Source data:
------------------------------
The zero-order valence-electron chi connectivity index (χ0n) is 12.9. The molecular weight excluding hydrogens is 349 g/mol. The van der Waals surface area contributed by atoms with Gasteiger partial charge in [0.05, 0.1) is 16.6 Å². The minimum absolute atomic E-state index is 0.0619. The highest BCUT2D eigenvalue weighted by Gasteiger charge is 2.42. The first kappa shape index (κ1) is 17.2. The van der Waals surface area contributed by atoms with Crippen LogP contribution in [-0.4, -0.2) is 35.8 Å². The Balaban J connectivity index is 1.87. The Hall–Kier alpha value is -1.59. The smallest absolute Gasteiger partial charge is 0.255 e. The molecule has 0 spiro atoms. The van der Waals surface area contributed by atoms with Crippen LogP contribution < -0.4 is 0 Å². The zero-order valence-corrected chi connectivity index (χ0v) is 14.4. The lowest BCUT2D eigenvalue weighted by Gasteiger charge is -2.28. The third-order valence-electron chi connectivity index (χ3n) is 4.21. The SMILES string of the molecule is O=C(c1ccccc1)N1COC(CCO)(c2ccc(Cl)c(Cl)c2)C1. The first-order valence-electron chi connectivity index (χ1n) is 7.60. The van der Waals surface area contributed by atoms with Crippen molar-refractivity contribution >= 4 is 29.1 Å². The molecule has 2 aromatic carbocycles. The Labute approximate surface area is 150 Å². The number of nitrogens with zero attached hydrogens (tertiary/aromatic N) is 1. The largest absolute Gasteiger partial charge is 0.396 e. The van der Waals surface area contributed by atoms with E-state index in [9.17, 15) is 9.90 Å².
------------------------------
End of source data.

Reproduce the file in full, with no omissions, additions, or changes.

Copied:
The zero-order valence-electron chi connectivity index (χ0n) is 12.9. The molecular weight excluding hydrogens is 349 g/mol. The van der Waals surface area contributed by atoms with Gasteiger partial charge in [0.05, 0.1) is 16.6 Å². The minimum absolute atomic E-state index is 0.0619. The highest BCUT2D eigenvalue weighted by Gasteiger charge is 2.42. The first kappa shape index (κ1) is 17.2. The van der Waals surface area contributed by atoms with Crippen LogP contribution in [-0.4, -0.2) is 35.8 Å². The Balaban J connectivity index is 1.87. The Hall–Kier alpha value is -1.59. The smallest absolute Gasteiger partial charge is 0.255 e. The molecule has 0 spiro atoms. The van der Waals surface area contributed by atoms with Crippen LogP contribution < -0.4 is 0 Å². The zero-order valence-corrected chi connectivity index (χ0v) is 14.4. The lowest BCUT2D eigenvalue weighted by Gasteiger charge is -2.28. The third-order valence-electron chi connectivity index (χ3n) is 4.21. The SMILES string of the molecule is O=C(c1ccccc1)N1COC(CCO)(c2ccc(Cl)c(Cl)c2)C1. The first-order valence-electron chi connectivity index (χ1n) is 7.60. The van der Waals surface area contributed by atoms with Crippen molar-refractivity contribution >= 4 is 29.1 Å². The molecule has 2 aromatic carbocycles. The Labute approximate surface area is 150 Å². The number of nitrogens with zero attached hydrogens (tertiary/aromatic N) is 1. The largest absolute Gasteiger partial charge is 0.396 e. The van der Waals surface area contributed by atoms with E-state index in [9.17, 15) is 9.90 Å².